Channel ferry services, however, were returning to normal as the fishermen lifted their blockade of ports after the announcement of a pounds 16m aid package by the government.
Rennes had started to recover its calm as midnight approached on Friday, in the wake of violence which left 77 people injured. Suddenly 50ft flames erupted from the Parlement de Bretagne, a 17th century building that is the centre-piece of the city and a symbol for the Breton people.
The building's roof, containing wooden beams fashioned by the ship builders of St Malo, collapsed in the blaze. The painted wooden ceiling of the grand chamber, also destroyed, was considered to be a fine example of 17th-century art; the only one like it in France is at Versailles. Hundreds of documents of the regional appeals court, housed in the building, went up in flames.
The local prosecutor's office opened an investigation to determine whether the fire was started deliberately. One theory is that it may have been set off by a distress flare fired during the fishermen's protest.
Fire fighters, watched by a crowd of about 1,000, many of whom were in tears, took three hours to bring the flames under control. Two fire fighters were slightly hurt.
Edmond Herve, the Socialist mayor of Rennes and a former health minister, who was beaten up during Friday's disturbances, spoke of his 'great sadness before a symbol of Brittany in flames'. Mr Pierre Mehaignerie, the Justice Minister and a Breton, said he felt 'amazement, sadness and anger. The history of Brittany has gone up in smoke'.
The fire, in a building which served as the Breton parliament until the Revolution of 1789, was a spectacular climax to the violent protests that have broken out across France.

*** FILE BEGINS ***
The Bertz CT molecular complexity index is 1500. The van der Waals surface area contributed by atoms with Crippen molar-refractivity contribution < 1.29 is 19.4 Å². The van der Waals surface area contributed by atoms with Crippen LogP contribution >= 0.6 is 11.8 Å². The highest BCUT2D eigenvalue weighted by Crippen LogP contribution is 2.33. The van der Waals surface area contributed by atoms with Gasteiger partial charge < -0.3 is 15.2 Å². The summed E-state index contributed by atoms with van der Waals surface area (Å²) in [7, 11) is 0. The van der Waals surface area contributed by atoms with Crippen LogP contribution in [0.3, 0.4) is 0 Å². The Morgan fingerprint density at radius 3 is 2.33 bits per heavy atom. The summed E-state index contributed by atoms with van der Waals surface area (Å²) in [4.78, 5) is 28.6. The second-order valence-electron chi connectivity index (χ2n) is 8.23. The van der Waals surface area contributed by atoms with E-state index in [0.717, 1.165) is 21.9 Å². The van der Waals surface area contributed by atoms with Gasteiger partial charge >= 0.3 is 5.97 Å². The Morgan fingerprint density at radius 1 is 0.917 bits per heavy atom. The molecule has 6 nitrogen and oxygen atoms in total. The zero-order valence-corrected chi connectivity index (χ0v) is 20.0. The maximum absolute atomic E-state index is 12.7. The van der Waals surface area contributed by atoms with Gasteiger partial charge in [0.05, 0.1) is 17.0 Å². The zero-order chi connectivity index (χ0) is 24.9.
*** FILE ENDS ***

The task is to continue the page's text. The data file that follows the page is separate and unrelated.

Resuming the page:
Yesterday fishermen, complaining about low prices and cheap foreign competition, ransacked two frozen food stores near La Rochelle. At St Brieuc they broke into a depot and destroyed 20 tons of frozen fish. Similar incidents were reported elsewhere.
Cordons of fishing boats stopped ferry movements overnight at Calais, Dunkirk, Boulogne, Le Havre and Carenton, stranding hundreds of vehicles and thousands of passengers on both sides of the Channel. The blockade was lifted at noon, after hours of negotiations, as fishermen's leaders met to consider government offers of aid.
'We won't stop until the borders have been sealed to imports, prices raised and our future secured,' one fisherman told France Info radio.
The trouble started early in the week in fishing ports, and spread when 1,200 protesters invaded food markets at Rungis south of Paris on Thursday, before taking off to rampage through the Channel ports. It was then that the disturbances began to take on aspects of a peasant revolt.
Despite two packages of aid announced by the government, one in haste on Friday afternoon as Mr Balladur was visiting Rennes, the violence continued, presenting the Prime Minister with his most serious crisis since taking office in March.
His low-key style with its appeal to reason had little effect on angry fishermen, whose small family concerns cannot compete with the modern methods of Russian and East European factory ships.
The Parlement de Bretagne, destroyed in yesterday's fire, has in recent months been the headquarters for an investigation conducted by Renaud Van Ruymbeke, one of France's most famous examining magistrates, into illegal funding of political parties. It is not clear whether Mr Van Ruymbeke's files were among those that were destroyed.
Last night Mr Balladur promised the people of Rennes that the government would pay for the restoration of the ruined parliament building.
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